The distance between us
Writing shortly after the performance, she reflects on the show, explaining why she’s glad she took part – but wouldn’t do it again…
I cannot overstate the shock of walking out onto a stage and being faced with a whole load of empty seats covered in white paper with great big black ‘X’s on them. I saw them during soundcheck, of course, but somehow in my mind I didn’t quite appreciate that when I went back to perform they’d still be there.
It really was weird. I enjoyed the feeling of being back on a stage more than I can ever explain – if you are a performer it’s innate within you: you do it because you’re compelled to do it. But playing to a 30%-capacity crowd – all of whom were wearing masks, so they can’t communicate with you in the traditional way – meant my band and I had to dig deeper than we’ve ever dug before.
If you’re playing to a crowd that’s not your natural audience – a festival, for example – you can read the crowd, feel their energy and adapt; you know what you’ve got to do. But when you’re faced with a crowd that may as well be cardboard cut-outs, it’s so hard to know what way to play it. And there is only one way: to go all out from the beginning.
I wouldn’t encourage any performer to step inside an auditorium where they’re playing to 30% capacity
I’m a very physical performer – I come from a Pentecostal Christian background. It’s not a staid, austere thing. I learnt how to communicate a message that way: in the time-old tradition of soul singers. So I encouraged the audience to be physical, to get them on their feet and dancing. Within 15 minutes, they’d thought, sod this, and they were in.
The show made me realise that people, more than ever, are desperate for interaction – for the collective euphoric experience that concerts can provide.
An additional challenge for a performer was that you could hear too much of the room. With a “normal” show there are bodies soaking up the sound – so even though the audience was great, we could hear ourselves in a way you can’t when it’s a capacity crowd. We had to just work through that and carry on.
As for social distancing, it cannot be done to that level – and I wouldn’t encourage any performer to step inside an auditorium where they’re playing to 30% capacity. Financial considerations aside, the energy that you need just isn’t there.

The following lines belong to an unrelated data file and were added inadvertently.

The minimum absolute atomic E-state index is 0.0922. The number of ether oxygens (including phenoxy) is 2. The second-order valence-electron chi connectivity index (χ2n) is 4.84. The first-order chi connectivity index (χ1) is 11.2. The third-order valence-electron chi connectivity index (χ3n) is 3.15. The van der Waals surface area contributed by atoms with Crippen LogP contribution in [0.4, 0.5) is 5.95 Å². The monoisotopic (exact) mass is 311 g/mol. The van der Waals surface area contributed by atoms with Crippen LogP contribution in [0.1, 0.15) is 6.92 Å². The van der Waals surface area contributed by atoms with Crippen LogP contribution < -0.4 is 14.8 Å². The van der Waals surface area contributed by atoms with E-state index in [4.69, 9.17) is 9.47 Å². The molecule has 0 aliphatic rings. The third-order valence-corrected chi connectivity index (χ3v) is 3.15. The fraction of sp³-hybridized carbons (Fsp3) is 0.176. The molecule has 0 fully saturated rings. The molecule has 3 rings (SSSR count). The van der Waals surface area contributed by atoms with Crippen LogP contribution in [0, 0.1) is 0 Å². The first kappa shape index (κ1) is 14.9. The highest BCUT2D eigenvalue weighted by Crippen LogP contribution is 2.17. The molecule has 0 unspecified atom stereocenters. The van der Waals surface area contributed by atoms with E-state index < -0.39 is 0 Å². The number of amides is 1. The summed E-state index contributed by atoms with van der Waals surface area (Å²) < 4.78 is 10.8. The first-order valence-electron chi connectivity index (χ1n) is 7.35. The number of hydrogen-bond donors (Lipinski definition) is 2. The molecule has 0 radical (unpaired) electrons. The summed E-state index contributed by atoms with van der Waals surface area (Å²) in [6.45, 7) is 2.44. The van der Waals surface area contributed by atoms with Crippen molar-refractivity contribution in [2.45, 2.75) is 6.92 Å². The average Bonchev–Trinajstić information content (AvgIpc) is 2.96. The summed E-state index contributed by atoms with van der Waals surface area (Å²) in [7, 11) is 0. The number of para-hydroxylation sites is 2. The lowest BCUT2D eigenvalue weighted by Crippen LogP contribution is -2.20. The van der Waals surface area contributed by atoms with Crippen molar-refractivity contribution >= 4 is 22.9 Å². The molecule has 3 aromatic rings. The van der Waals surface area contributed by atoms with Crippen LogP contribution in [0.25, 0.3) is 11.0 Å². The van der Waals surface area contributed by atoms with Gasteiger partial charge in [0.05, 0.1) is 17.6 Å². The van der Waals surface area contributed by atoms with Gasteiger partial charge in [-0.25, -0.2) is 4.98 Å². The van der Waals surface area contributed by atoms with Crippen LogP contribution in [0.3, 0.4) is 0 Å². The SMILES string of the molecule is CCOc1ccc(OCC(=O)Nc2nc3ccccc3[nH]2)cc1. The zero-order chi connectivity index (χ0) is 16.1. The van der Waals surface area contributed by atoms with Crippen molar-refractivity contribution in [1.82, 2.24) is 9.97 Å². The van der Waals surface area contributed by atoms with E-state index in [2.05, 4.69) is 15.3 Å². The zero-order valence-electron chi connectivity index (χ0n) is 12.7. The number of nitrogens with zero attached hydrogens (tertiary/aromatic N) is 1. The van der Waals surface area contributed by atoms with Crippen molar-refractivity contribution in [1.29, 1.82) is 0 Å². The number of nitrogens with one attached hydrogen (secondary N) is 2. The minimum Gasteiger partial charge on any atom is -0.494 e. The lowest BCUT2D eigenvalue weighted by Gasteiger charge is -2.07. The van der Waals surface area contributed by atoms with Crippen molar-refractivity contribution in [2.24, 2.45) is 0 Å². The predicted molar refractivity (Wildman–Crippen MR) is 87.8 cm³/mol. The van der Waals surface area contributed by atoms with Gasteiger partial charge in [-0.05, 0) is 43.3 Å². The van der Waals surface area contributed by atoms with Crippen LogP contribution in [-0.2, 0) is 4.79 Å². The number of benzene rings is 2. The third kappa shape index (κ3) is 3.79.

That’s true for the audience, too: they appreciated what we were doing on stage, but they didn’t feel “in” the gig.
I wanted to be the person to do it for live music, to show that it could be done
The masks you can get over, because people know they can be demonstrative – 2,000-3,000 people in the Palladium make a hell of a noise, whether or not they’re masked. When the house lights go down, the audience should erupt, but that didn’t happen because the room was so empty.
I would say, in terms of a meaningful experience for both the performer and crowd, you’re going to need over half of the seats to be full – and even then it would still break your heart being on stage. You can just about work with 60%.
I’m glad I did it, because I had a point to prove. I’m not a woman who’s easily intimidated by circumstances, situations or people. That comes from a lifetime of being on stage. Whatever happened, I was going to deal with it.
I wanted to be the person to do it for live music, to show that it could be done – because the only way we can protect our venues is to get the doors open and get people in again.
Those of us in the arts were the nation’s cheerleaders – and their therapists – during the coronavirus [lockdown]. Whether people were watching Netflix, or listening to Spotify, or watching artists like me performing on Instagram live, we became the people who helped them through lockdown. And we’d quite like to do that again, this time in person – as soon as we’re allowed.
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